Artistic expression when done well tells a story.
'What Lies Beneath' is an exhibition taking place from the 25th of August to the 4th of October at the Gallery at the Guild in Chipping Campden. The artists in this exhibition have strived to create something that is beautiful and appealing, but also complex and deeply layered. Their goals were to maintain a synchronicity between the surface and what lies beneath, careful to honour both in their final creations. The headline artists are Hilary LaForce, Louisiana Chapman, Wendy Chapman, and Bridget Steel-Jessop.
About this time last year, Wendy Chapman showed some of her Cyanotypes at the Gallery at the Guild. There was something about them that reminded me of my own work, the subject matter, plants and leaves, the muted colours, and the fabulous pattern. I felt there was a real synchronicity in the way we were working. I am not sure who suggested it, but we decided that the next headline exhibition was a real opportunity to see if we could produce some work together.
Wendy brought some work to my studio, and I began to experiment. The cyanotypes were already beautiful artworks. It took a great deal of courage to begin cutting out and stitching on my own additions. There was some fast learning, firstly you cannot unpick when stitching on paper and you must be very careful how close the stitches are, or it all falls apart in your hands. I had to restrain myself, just doing enough to add to or compliment the piece rather than obliterate it. What I wanted to do came easily, there was such a connection between what Wendy had made and how I worked.
What I learned from this was about the importance of “what lies beneath”. My normal practice is to stretch a piece of fabric, often any old fabric, and start covering that with stitches. I would consider the tightness of the weave and the colour but that would be about it.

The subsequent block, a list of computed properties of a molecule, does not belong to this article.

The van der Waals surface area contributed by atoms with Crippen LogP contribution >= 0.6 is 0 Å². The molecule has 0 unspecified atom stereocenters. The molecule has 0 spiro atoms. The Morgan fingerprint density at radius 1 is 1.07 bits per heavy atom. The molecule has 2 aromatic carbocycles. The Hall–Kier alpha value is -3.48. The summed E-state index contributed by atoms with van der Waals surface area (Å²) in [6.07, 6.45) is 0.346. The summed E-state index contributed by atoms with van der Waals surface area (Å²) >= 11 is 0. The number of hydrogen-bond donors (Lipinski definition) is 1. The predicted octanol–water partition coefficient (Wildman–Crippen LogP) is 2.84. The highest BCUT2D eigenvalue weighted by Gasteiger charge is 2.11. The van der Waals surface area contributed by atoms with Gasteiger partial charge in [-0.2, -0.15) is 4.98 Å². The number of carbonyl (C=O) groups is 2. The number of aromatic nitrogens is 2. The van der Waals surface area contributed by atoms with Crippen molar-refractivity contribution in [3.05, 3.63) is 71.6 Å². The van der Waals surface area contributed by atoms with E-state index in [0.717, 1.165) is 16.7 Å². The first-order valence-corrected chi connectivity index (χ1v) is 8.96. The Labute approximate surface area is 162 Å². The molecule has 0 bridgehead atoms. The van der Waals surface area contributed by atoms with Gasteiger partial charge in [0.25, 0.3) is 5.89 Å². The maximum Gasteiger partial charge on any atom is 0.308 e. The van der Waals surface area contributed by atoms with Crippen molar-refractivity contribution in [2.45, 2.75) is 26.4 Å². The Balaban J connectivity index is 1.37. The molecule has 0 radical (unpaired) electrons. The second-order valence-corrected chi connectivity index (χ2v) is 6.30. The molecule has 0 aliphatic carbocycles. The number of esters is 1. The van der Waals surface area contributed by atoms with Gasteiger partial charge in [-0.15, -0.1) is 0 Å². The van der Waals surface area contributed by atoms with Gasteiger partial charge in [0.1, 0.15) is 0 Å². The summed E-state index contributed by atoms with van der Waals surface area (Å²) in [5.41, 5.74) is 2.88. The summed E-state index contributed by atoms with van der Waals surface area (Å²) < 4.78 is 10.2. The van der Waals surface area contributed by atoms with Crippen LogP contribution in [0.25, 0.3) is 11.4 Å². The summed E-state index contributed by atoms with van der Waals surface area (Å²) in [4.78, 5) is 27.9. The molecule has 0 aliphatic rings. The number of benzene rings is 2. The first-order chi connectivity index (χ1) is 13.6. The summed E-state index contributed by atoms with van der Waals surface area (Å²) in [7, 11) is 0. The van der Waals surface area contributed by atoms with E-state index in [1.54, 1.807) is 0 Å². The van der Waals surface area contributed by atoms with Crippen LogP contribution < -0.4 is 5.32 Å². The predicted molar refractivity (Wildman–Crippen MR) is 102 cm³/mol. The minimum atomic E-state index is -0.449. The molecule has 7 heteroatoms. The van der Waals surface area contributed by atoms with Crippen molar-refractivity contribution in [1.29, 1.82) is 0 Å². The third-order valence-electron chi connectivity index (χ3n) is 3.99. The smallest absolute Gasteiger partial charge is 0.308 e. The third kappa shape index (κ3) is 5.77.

Working on our collaboration meant that when it came to creating my own work to hang alongside our joint pieces, I went into it with a new approach. I placed real importance to the background and used a variety of methods. The most fun was flour and water paste batik, using the colours of Wendy's cyanotypes. I also used translucent ribbons, needle lace stripes, and simple cut out leaves. Then as I worked, I tried to apply that same consideration to what was underneath my stitches.
I have really enjoyed this process and would love to collaborate again. I am already thinking a ceramicist, if I can persuade one!
For all images of Bridget's work and her collaboration with Wendy Chapman, see Gallery. If you want the chance to meet Bridget and the other headline artists, the Gallery at the Guild is hosting a 'Meet the Makers' event on Saturday the 2nd of September from 2-4pm.
If you have any questions or would like to enquire about a commission with Bridget, contact her using the form below: